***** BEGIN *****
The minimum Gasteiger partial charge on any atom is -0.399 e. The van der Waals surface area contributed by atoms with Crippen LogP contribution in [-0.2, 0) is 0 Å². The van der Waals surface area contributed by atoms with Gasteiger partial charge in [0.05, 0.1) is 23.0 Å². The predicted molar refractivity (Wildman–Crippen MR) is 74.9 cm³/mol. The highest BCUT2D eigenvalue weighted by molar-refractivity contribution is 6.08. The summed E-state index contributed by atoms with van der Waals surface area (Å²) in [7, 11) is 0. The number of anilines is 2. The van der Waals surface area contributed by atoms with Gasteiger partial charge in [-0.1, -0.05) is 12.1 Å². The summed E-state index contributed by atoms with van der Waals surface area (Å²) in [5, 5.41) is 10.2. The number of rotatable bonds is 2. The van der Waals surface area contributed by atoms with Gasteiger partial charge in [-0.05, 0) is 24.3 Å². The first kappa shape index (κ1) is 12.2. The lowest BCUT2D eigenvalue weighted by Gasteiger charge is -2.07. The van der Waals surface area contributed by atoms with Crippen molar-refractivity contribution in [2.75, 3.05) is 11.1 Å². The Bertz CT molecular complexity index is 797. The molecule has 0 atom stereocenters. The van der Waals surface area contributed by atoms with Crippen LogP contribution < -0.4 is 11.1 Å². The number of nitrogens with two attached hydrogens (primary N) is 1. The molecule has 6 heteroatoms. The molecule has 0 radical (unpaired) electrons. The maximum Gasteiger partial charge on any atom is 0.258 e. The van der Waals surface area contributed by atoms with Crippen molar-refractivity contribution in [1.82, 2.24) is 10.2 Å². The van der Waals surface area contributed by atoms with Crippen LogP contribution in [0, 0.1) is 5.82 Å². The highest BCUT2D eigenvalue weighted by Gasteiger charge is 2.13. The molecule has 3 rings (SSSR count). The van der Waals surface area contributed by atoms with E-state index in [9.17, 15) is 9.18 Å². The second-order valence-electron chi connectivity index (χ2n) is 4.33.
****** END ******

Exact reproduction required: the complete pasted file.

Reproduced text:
The minimum Gasteiger partial charge on any atom is -0.399 e. The van der Waals surface area contributed by atoms with Crippen LogP contribution in [-0.2, 0) is 0 Å². The van der Waals surface area contributed by atoms with Gasteiger partial charge in [0.05, 0.1) is 23.0 Å². The predicted molar refractivity (Wildman–Crippen MR) is 74.9 cm³/mol. The highest BCUT2D eigenvalue weighted by molar-refractivity contribution is 6.08. The summed E-state index contributed by atoms with van der Waals surface area (Å²) in [7, 11) is 0. The number of anilines is 2. The van der Waals surface area contributed by atoms with Gasteiger partial charge in [-0.1, -0.05) is 12.1 Å². The summed E-state index contributed by atoms with van der Waals surface area (Å²) in [5, 5.41) is 10.2. The number of rotatable bonds is 2. The van der Waals surface area contributed by atoms with Gasteiger partial charge in [-0.05, 0) is 24.3 Å². The first kappa shape index (κ1) is 12.2. The lowest BCUT2D eigenvalue weighted by Gasteiger charge is -2.07. The van der Waals surface area contributed by atoms with Crippen molar-refractivity contribution in [2.75, 3.05) is 11.1 Å². The Bertz CT molecular complexity index is 797. The molecule has 0 atom stereocenters. The van der Waals surface area contributed by atoms with Crippen LogP contribution < -0.4 is 11.1 Å². The number of nitrogens with two attached hydrogens (primary N) is 1. The molecule has 6 heteroatoms. The molecule has 0 radical (unpaired) electrons. The maximum Gasteiger partial charge on any atom is 0.258 e. The van der Waals surface area contributed by atoms with Crippen molar-refractivity contribution in [1.82, 2.24) is 10.2 Å². The van der Waals surface area contributed by atoms with Crippen LogP contribution in [0, 0.1) is 5.82 Å². The highest BCUT2D eigenvalue weighted by Gasteiger charge is 2.13. The molecule has 3 rings (SSSR count). The van der Waals surface area contributed by atoms with E-state index in [9.17, 15) is 9.18 Å². The second-order valence-electron chi connectivity index (χ2n) is 4.33.